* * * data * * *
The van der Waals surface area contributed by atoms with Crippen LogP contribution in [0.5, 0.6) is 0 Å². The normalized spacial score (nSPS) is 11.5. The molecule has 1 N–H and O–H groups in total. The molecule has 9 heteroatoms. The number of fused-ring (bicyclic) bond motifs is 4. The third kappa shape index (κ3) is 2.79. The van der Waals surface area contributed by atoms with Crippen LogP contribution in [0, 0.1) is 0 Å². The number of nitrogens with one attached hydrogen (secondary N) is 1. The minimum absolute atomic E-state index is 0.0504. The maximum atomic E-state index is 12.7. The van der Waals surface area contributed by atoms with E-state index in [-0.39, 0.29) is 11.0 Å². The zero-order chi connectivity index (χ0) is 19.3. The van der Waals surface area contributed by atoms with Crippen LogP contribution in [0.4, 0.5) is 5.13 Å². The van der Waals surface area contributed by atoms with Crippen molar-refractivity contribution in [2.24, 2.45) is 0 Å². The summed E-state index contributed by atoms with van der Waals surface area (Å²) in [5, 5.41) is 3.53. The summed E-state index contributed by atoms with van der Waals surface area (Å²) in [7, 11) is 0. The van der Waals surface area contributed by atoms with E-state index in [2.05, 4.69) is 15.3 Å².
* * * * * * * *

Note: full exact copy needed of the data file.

The van der Waals surface area contributed by atoms with Crippen LogP contribution in [0.5, 0.6) is 0 Å². The normalized spacial score (nSPS) is 11.5. The molecule has 1 N–H and O–H groups in total. The molecule has 9 heteroatoms. The number of fused-ring (bicyclic) bond motifs is 4. The third kappa shape index (κ3) is 2.79. The van der Waals surface area contributed by atoms with Crippen LogP contribution in [0, 0.1) is 0 Å². The number of nitrogens with one attached hydrogen (secondary N) is 1. The minimum absolute atomic E-state index is 0.0504. The maximum atomic E-state index is 12.7. The van der Waals surface area contributed by atoms with E-state index in [-0.39, 0.29) is 11.0 Å². The zero-order chi connectivity index (χ0) is 19.3. The van der Waals surface area contributed by atoms with Crippen LogP contribution in [0.4, 0.5) is 5.13 Å². The van der Waals surface area contributed by atoms with Crippen molar-refractivity contribution in [2.24, 2.45) is 0 Å². The summed E-state index contributed by atoms with van der Waals surface area (Å²) in [5, 5.41) is 3.53. The summed E-state index contributed by atoms with van der Waals surface area (Å²) in [7, 11) is 0. The van der Waals surface area contributed by atoms with E-state index in [2.05, 4.69) is 15.3 Å².